"I never dined with Assange," Stone told the Journal, saying that he can prove that he was in Los Angeles the night before he sent the email to Nunberg. Read more at The Wall Street Journal. Summer Meza
Special Counsel Robert Mueller is reportedly close to completing the portion of his investigation dealing with whether President Trump engaged in obstruction of justice. After several more interviews — most significantly with Trump himself — Mueller is expected to reach a conclusion on the obstruction question.
But don't except to hear about it any time soon. Releasing a decision, whether positive or negative, could hurt the rest of Mueller's probe, Bloomberg reported Monday, citing unnamed sources. It could push Trump to shutter the investigation altogether, or it could change witnesses' calculations about cooperation.
Because Mueller's team is looking into a broad array of individuals and events, the special counsel may strategically delay the obstruction news to protect other parts of his inquiry. Such a wait is unlikely to be welcome news to the Trump administration, as Trump's lawyers have repeatedly assured the president that the investigation is nearly finished. Bonnie Kristian
Along with 13 Russian nationals, Special Counsel Robert Mueller's team targeted three Russian organizations in the indictment announced Friday. Among them was a group called the Internet Research Agency (IRA), which The Wall Street Journal reports operated like "a propaganda startup," complete "with finance and graphics departments, performance targets, and a sophisticated social-media strategy designed to gain maximum attention."
The IRA's troll factory operated with the precision of, well, a factory, the Journal story says. "Operational goals were subject to internal audits," and messaging was tightly policed. The monthly budget was about $1.25 million, money spent refining online targeting to increase engagement with social media users who believed they were talking to fellow Americans.
But the action wasn't all online. The IRA used its digital reach to "organize flash-mobs in Florida," to "pay a U.S. resident to dress up like Hillary Clinton in a prison uniform at a West Palm Beach rally," and to "promote several pro-Trump rallies." Read the Journal's full report here. Bonnie Kristian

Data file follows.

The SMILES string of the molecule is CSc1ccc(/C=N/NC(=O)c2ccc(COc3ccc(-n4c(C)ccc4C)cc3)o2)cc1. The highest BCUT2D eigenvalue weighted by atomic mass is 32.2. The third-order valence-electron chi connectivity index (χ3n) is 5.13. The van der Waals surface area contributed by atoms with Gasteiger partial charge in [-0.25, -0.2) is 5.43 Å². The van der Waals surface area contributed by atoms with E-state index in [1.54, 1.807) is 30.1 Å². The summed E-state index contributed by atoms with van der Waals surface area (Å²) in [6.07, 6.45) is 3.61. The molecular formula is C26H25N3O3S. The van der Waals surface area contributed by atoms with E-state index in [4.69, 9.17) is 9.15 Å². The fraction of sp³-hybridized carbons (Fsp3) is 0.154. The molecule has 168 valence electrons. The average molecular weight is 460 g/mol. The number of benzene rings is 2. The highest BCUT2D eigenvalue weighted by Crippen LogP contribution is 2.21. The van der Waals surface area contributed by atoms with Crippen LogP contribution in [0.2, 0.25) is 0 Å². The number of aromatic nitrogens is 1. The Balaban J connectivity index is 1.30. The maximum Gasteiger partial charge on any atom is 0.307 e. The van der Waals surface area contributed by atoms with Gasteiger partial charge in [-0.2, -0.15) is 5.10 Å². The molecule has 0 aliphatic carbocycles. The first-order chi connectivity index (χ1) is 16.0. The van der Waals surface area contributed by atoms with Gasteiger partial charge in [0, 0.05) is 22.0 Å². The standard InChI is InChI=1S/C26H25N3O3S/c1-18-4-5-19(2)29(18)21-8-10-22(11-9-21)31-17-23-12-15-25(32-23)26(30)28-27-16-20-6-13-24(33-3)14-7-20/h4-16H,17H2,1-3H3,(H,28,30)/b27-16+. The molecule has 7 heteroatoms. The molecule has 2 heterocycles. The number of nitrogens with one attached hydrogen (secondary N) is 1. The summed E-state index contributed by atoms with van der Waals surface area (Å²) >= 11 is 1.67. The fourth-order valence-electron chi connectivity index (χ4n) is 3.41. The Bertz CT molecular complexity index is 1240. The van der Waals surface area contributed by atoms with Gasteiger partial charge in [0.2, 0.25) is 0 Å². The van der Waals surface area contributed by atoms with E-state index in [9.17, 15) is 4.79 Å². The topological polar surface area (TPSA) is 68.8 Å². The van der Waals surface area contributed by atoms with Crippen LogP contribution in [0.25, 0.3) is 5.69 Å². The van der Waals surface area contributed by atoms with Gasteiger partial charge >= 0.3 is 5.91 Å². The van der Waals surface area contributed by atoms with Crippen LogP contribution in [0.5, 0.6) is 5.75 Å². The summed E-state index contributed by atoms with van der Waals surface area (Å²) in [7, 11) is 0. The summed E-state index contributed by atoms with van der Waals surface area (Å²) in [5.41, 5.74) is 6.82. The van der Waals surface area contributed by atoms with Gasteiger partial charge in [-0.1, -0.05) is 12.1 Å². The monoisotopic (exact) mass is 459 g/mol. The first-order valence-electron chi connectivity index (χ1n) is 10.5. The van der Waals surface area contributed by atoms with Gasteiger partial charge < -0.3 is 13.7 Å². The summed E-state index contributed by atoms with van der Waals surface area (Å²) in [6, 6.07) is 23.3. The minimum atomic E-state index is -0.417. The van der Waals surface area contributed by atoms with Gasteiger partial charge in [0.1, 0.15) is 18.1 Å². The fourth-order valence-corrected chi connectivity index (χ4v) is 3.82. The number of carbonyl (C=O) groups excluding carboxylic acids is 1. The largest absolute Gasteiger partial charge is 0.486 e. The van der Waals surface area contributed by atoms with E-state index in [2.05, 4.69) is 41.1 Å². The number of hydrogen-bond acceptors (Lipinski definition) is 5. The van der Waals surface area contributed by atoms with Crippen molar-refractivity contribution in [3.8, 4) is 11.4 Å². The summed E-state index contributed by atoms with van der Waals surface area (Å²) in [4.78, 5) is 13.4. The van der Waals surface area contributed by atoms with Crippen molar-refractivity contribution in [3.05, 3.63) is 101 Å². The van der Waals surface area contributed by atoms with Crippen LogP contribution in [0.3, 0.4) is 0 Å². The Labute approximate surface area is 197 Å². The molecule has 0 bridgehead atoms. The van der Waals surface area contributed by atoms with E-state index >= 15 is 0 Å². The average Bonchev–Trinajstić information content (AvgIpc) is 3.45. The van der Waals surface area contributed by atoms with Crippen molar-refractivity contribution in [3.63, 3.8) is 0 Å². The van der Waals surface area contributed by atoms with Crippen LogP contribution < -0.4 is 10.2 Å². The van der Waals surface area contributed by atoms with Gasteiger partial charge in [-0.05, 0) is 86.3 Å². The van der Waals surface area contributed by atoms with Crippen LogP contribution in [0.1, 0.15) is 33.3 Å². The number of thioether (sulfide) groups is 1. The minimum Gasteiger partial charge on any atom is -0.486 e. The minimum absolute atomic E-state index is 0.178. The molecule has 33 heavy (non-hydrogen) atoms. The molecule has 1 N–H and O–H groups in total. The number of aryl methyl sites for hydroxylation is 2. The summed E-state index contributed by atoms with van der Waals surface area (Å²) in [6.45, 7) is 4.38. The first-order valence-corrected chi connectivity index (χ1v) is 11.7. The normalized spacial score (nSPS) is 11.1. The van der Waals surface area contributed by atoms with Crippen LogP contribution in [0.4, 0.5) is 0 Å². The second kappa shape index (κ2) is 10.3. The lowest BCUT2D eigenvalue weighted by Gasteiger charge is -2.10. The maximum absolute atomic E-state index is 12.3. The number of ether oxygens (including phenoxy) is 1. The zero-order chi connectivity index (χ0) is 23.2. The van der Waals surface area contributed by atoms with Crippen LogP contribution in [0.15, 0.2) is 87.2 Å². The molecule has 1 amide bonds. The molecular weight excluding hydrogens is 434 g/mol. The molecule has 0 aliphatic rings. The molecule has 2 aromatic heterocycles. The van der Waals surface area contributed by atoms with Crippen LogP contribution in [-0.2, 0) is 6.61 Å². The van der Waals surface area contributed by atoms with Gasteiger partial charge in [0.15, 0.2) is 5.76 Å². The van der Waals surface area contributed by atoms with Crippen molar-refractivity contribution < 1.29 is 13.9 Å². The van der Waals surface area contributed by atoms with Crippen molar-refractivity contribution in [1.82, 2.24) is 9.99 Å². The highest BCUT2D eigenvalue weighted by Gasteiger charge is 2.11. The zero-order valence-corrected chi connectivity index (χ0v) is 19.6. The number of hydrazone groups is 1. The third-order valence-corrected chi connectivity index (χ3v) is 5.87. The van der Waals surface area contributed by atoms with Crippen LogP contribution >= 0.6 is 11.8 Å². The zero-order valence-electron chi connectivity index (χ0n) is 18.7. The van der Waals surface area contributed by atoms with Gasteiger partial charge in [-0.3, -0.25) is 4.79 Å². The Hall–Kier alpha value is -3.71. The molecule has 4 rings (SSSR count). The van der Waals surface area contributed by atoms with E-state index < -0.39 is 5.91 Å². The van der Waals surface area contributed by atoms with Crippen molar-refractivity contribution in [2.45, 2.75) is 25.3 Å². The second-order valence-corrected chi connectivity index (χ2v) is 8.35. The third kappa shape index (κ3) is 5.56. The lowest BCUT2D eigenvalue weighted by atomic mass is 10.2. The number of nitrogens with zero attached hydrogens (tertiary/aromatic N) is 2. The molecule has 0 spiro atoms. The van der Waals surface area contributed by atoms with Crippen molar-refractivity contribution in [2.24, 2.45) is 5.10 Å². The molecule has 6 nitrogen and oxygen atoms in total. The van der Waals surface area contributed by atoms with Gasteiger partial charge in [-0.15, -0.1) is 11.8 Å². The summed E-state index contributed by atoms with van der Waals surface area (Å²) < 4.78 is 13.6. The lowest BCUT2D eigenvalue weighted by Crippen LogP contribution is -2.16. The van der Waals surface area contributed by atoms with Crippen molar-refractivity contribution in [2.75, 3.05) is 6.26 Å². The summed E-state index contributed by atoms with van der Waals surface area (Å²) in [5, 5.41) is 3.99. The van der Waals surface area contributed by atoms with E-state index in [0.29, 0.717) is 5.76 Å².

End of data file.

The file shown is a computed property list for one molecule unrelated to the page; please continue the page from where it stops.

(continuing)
On Thursday, three attorneys representing Rick Gates, one of President Trump's campaign aides, announced they are immediately withdrawing as his counsel.
In a two-page motion, lawyers Shanlon Wu, Walter Mack, and Annemarie McAvoy said they will reveal in documents filed under seal with the U.S. District Court for the District of Columbia why they are no longer representing Gates. "The document speaks for itself," McAvoy told Politico. Along with former Trump campaign chairman Paul Manafort, Gates has been indicted by Special Counsel Robert Mueller on money laundering and other charges, and pleaded not guilty in October. It's likely his criminal trial won't start until September at the earliest.
In January, CNN reported that Gates hired a new attorney, Tom Green, who had been seen at Mueller's office on two occasions. A defense attorney familiar with the special counsel's probe into Russian meddling in the 2016 election told Politico the number of lawyers Gates has "cycled through in such a short period of time is highly unusual." Catherine Garcia
President Trump should not grant an interview to Special Counsel Robert Mueller for the latter's probe into Russian election meddling and alleged Trump campaign collusion, former New Jersey Gov. Chris Christie (R) advised Tuesday on ABC News.
"I don't think there's been any credible allegations against the president of the United States. And I don't think the president of the United States — unless there are credible allegations, which I don't believe there are — should be sitting across from a special counsel," Christie said on Good Morning America, arguing that Trump's interview could prolong Mueller's investigation, but will not hasten its end.
"The presidency is different. I don't think they should do that," he continued. "And I think the administration has been cooperative in other ways. Lots of people have gone to meet with him. I think the president's a different story." Watch an excerpt of Christie's comments below. Bonnie Kristian
Former NJ @GovChristie says he doesn’t think Pres. Trump should sit down with Special Counsel Mueller: "I don't believe so. Listen, I don't think there's been any...credible allegations against the President of the United States." pic.twitter.com/S5FgMw1cqp
— ABC News (@ABC) January 30, 2018